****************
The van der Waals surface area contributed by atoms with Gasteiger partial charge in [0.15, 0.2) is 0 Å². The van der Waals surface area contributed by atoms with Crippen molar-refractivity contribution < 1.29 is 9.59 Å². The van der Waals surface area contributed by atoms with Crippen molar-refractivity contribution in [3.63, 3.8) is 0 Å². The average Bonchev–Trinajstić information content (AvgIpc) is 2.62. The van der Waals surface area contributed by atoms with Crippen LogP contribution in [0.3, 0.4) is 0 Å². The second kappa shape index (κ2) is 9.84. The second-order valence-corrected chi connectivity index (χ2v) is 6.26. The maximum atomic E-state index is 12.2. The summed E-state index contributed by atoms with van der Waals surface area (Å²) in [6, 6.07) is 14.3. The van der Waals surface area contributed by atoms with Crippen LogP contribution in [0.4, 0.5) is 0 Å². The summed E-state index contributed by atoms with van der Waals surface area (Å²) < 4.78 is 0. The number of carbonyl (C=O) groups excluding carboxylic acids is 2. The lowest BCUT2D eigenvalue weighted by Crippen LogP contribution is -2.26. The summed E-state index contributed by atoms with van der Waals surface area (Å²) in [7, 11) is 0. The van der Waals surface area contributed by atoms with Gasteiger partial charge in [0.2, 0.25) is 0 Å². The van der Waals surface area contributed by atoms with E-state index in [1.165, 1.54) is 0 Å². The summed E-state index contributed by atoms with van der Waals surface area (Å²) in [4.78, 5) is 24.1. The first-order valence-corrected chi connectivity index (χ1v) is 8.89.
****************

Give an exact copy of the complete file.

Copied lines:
The van der Waals surface area contributed by atoms with Gasteiger partial charge in [0.15, 0.2) is 0 Å². The van der Waals surface area contributed by atoms with Crippen molar-refractivity contribution < 1.29 is 9.59 Å². The van der Waals surface area contributed by atoms with Crippen molar-refractivity contribution in [3.63, 3.8) is 0 Å². The average Bonchev–Trinajstić information content (AvgIpc) is 2.62. The van der Waals surface area contributed by atoms with Crippen LogP contribution in [0.3, 0.4) is 0 Å². The second kappa shape index (κ2) is 9.84. The second-order valence-corrected chi connectivity index (χ2v) is 6.26. The maximum atomic E-state index is 12.2. The summed E-state index contributed by atoms with van der Waals surface area (Å²) in [6, 6.07) is 14.3. The van der Waals surface area contributed by atoms with Crippen LogP contribution in [0.4, 0.5) is 0 Å². The summed E-state index contributed by atoms with van der Waals surface area (Å²) < 4.78 is 0. The number of carbonyl (C=O) groups excluding carboxylic acids is 2. The lowest BCUT2D eigenvalue weighted by Crippen LogP contribution is -2.26. The summed E-state index contributed by atoms with van der Waals surface area (Å²) in [7, 11) is 0. The van der Waals surface area contributed by atoms with Gasteiger partial charge in [0.2, 0.25) is 0 Å². The van der Waals surface area contributed by atoms with E-state index in [1.165, 1.54) is 0 Å². The summed E-state index contributed by atoms with van der Waals surface area (Å²) in [4.78, 5) is 24.1. The first-order valence-corrected chi connectivity index (χ1v) is 8.89.